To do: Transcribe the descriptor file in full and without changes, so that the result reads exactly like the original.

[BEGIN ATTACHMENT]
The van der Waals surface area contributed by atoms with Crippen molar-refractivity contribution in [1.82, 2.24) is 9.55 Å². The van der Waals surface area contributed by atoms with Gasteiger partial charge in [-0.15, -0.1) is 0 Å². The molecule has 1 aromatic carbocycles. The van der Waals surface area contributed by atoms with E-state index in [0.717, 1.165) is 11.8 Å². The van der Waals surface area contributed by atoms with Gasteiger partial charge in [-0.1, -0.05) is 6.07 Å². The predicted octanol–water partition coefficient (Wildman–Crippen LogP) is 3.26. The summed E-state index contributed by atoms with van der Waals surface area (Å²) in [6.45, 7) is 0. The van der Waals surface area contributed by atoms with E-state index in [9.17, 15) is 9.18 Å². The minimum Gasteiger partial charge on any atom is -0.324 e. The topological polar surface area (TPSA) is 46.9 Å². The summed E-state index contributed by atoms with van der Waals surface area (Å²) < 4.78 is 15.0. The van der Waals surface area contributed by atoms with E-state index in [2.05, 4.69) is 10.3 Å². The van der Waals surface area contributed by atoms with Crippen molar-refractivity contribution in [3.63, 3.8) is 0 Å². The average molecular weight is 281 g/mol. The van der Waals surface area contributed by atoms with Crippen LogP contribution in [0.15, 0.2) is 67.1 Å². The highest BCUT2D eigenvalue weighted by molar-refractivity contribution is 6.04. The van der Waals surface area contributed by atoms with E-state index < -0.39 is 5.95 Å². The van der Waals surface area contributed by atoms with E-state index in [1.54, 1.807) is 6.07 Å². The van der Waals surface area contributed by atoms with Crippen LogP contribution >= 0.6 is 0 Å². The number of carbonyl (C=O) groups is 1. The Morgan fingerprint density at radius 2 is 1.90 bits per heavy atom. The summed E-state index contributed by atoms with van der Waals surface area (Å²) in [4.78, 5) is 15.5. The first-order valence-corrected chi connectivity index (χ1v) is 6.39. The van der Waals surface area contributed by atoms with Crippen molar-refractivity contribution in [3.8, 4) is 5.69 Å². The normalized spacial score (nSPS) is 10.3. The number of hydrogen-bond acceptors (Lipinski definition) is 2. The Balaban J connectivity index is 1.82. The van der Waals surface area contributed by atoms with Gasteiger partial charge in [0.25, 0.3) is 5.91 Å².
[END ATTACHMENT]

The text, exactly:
The van der Waals surface area contributed by atoms with Crippen molar-refractivity contribution in [1.82, 2.24) is 9.55 Å². The van der Waals surface area contributed by atoms with Gasteiger partial charge in [-0.15, -0.1) is 0 Å². The molecule has 1 aromatic carbocycles. The van der Waals surface area contributed by atoms with E-state index in [0.717, 1.165) is 11.8 Å². The van der Waals surface area contributed by atoms with Gasteiger partial charge in [-0.1, -0.05) is 6.07 Å². The predicted octanol–water partition coefficient (Wildman–Crippen LogP) is 3.26. The summed E-state index contributed by atoms with van der Waals surface area (Å²) in [6.45, 7) is 0. The van der Waals surface area contributed by atoms with E-state index in [9.17, 15) is 9.18 Å². The minimum Gasteiger partial charge on any atom is -0.324 e. The topological polar surface area (TPSA) is 46.9 Å². The summed E-state index contributed by atoms with van der Waals surface area (Å²) < 4.78 is 15.0. The van der Waals surface area contributed by atoms with E-state index in [2.05, 4.69) is 10.3 Å². The van der Waals surface area contributed by atoms with Crippen molar-refractivity contribution in [3.63, 3.8) is 0 Å². The average molecular weight is 281 g/mol. The van der Waals surface area contributed by atoms with Crippen LogP contribution in [0.15, 0.2) is 67.1 Å². The highest BCUT2D eigenvalue weighted by molar-refractivity contribution is 6.04. The van der Waals surface area contributed by atoms with E-state index < -0.39 is 5.95 Å². The van der Waals surface area contributed by atoms with E-state index in [1.54, 1.807) is 6.07 Å². The van der Waals surface area contributed by atoms with Crippen LogP contribution >= 0.6 is 0 Å². The number of carbonyl (C=O) groups is 1. The Morgan fingerprint density at radius 2 is 1.90 bits per heavy atom. The summed E-state index contributed by atoms with van der Waals surface area (Å²) in [4.78, 5) is 15.5. The first-order valence-corrected chi connectivity index (χ1v) is 6.39. The van der Waals surface area contributed by atoms with Crippen molar-refractivity contribution in [3.8, 4) is 5.69 Å². The normalized spacial score (nSPS) is 10.3. The number of hydrogen-bond acceptors (Lipinski definition) is 2. The Balaban J connectivity index is 1.82. The van der Waals surface area contributed by atoms with Gasteiger partial charge in [0.25, 0.3) is 5.91 Å².